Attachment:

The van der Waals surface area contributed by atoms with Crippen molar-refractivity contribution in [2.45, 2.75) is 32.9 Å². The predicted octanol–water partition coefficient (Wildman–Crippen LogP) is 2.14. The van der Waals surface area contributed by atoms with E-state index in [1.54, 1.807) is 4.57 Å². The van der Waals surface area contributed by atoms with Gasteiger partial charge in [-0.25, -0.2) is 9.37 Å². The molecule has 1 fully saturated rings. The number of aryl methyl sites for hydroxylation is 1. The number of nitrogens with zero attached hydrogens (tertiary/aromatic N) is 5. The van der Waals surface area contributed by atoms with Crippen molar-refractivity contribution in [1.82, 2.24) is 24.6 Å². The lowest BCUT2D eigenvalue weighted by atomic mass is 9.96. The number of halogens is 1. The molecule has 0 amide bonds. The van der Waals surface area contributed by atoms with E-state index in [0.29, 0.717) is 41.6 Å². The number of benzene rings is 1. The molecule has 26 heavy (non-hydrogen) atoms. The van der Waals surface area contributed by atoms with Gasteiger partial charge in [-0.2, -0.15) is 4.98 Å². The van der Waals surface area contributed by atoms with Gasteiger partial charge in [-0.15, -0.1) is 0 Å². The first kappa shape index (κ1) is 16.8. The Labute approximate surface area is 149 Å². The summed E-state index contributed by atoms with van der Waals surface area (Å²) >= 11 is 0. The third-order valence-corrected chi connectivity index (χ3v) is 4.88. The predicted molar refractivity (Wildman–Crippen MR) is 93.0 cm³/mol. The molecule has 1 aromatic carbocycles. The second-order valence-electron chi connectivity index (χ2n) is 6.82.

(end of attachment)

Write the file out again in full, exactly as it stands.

The van der Waals surface area contributed by atoms with Crippen molar-refractivity contribution in [2.45, 2.75) is 32.9 Å². The predicted octanol–water partition coefficient (Wildman–Crippen LogP) is 2.14. The van der Waals surface area contributed by atoms with E-state index in [1.54, 1.807) is 4.57 Å². The van der Waals surface area contributed by atoms with Gasteiger partial charge in [-0.25, -0.2) is 9.37 Å². The molecule has 1 fully saturated rings. The number of aryl methyl sites for hydroxylation is 1. The number of nitrogens with zero attached hydrogens (tertiary/aromatic N) is 5. The van der Waals surface area contributed by atoms with Crippen molar-refractivity contribution in [1.82, 2.24) is 24.6 Å². The lowest BCUT2D eigenvalue weighted by atomic mass is 9.96. The number of halogens is 1. The molecule has 0 amide bonds. The van der Waals surface area contributed by atoms with E-state index in [0.29, 0.717) is 41.6 Å². The number of benzene rings is 1. The molecule has 26 heavy (non-hydrogen) atoms. The van der Waals surface area contributed by atoms with Gasteiger partial charge in [-0.2, -0.15) is 4.98 Å². The van der Waals surface area contributed by atoms with Gasteiger partial charge in [-0.15, -0.1) is 0 Å². The first kappa shape index (κ1) is 16.8. The Labute approximate surface area is 149 Å². The summed E-state index contributed by atoms with van der Waals surface area (Å²) >= 11 is 0. The third-order valence-corrected chi connectivity index (χ3v) is 4.88. The predicted molar refractivity (Wildman–Crippen MR) is 93.0 cm³/mol. The molecule has 1 aromatic carbocycles. The second-order valence-electron chi connectivity index (χ2n) is 6.82.